NetBeans 4.1 Early Access Release Now Available

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News: NetBeans 4.1 Early Access Release Now Available

  1. NetBeans 4.1 Early Access Release Now Available (15 messages)

    The NetBeans open source project is proud to announce the early access release of the NetBeans IDE 4.1 as the project delivers significant new development capabilities for the Java 2 Platform, Enterprise Edition 1.4 (J2EE) including Enterprise Java Bean (EJB) components and Web Services.

    For downloads of this release go to:

        * http://www.netbeans.org/downloads/index.html

    For the quick start guide, see:

        * http://www.netbeans.org/kb/articles/quickstart-j2ee-41.html

    Online 4.1 Early Access announcement and links to more information:

        * http://www.netbeans.org/community/releases/41/announce.html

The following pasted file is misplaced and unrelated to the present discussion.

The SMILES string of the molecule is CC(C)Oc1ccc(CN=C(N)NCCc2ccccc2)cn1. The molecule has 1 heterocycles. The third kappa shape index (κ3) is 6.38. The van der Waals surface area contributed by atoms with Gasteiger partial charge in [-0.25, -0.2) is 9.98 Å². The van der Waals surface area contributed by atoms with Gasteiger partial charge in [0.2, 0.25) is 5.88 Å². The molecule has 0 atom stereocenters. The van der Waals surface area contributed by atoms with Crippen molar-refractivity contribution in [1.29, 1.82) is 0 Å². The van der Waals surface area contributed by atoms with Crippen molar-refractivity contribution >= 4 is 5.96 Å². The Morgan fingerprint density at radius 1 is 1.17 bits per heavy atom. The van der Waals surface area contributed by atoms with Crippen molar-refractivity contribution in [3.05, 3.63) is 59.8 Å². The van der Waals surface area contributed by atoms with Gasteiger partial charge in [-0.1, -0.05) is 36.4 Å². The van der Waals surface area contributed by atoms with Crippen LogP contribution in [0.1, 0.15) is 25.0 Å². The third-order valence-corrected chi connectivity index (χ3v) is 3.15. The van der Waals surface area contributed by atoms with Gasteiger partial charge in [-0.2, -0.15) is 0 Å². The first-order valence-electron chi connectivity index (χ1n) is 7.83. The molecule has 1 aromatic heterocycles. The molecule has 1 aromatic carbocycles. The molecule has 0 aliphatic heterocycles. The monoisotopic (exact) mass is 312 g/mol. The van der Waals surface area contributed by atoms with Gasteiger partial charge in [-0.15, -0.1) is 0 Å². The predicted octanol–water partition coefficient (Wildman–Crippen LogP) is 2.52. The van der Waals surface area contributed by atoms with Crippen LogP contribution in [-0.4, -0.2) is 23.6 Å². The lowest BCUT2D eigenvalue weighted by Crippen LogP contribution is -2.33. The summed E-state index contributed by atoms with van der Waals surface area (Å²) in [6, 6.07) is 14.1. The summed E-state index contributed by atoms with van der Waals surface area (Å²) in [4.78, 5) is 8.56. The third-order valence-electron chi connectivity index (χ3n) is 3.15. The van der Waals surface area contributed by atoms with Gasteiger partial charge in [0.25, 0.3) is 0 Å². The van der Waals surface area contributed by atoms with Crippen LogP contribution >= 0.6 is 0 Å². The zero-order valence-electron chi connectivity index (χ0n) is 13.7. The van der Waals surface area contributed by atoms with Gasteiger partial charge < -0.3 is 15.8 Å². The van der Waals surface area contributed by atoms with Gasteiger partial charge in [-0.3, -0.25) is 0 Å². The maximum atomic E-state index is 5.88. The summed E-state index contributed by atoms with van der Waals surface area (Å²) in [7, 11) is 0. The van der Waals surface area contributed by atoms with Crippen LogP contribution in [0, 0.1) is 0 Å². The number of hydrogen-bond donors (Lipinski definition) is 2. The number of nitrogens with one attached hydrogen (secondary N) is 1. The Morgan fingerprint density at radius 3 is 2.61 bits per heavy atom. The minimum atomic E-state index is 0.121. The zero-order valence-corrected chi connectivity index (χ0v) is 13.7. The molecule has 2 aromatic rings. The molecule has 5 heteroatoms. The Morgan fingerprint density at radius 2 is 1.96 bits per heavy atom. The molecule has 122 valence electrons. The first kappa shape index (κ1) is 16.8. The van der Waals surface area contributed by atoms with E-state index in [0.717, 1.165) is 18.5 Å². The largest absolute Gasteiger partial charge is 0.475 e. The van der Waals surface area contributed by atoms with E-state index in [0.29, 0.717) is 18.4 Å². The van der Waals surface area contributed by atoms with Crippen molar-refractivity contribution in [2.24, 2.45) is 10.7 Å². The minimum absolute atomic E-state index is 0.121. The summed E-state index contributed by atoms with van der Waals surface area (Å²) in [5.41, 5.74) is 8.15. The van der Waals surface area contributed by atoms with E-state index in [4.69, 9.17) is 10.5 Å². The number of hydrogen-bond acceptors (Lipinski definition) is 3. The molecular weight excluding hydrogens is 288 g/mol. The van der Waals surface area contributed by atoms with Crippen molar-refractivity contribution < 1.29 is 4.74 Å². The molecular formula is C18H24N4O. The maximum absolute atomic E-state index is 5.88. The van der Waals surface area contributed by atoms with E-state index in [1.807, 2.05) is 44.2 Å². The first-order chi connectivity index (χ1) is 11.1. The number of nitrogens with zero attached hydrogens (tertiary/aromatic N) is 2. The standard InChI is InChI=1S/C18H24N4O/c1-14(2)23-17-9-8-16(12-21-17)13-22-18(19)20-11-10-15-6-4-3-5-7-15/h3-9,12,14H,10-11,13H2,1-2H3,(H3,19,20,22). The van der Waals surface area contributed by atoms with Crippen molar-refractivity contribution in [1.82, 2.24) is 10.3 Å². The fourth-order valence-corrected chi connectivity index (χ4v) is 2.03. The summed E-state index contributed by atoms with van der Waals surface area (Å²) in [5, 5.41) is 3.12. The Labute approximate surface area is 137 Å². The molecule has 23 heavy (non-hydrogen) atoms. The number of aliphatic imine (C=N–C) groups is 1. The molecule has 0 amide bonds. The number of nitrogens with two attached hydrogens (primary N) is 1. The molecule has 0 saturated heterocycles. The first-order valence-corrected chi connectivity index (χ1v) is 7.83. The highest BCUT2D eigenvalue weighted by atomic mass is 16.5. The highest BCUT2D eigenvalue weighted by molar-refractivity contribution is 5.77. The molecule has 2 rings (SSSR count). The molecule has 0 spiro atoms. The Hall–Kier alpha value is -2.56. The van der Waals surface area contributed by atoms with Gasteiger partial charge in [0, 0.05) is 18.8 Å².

This early access release has over 15 new modules for developing J2EE 1.4 applications and is built on the novel and breakthrough NetBeans 4.0 technology. Users can develop programs for Java 2 Platform, Standard Edition (J2SE), Java 2 Platform, Micro Edition (J2ME), and now J2EE EJBs and Web Services. Using the free Sun Java System Application Server Platform Edition 8.1 beta as the deployment runtime and with NetBeans guiding the developer and automatically building the underlying J2EE infrastructure, learning about and developing J2EE 1.4 applications has never been easier. To further assist the developer, there are numerous samples of J2EE applications easily accessible from within the IDE, as well contributions from the J2EE Java BluePrints catalog.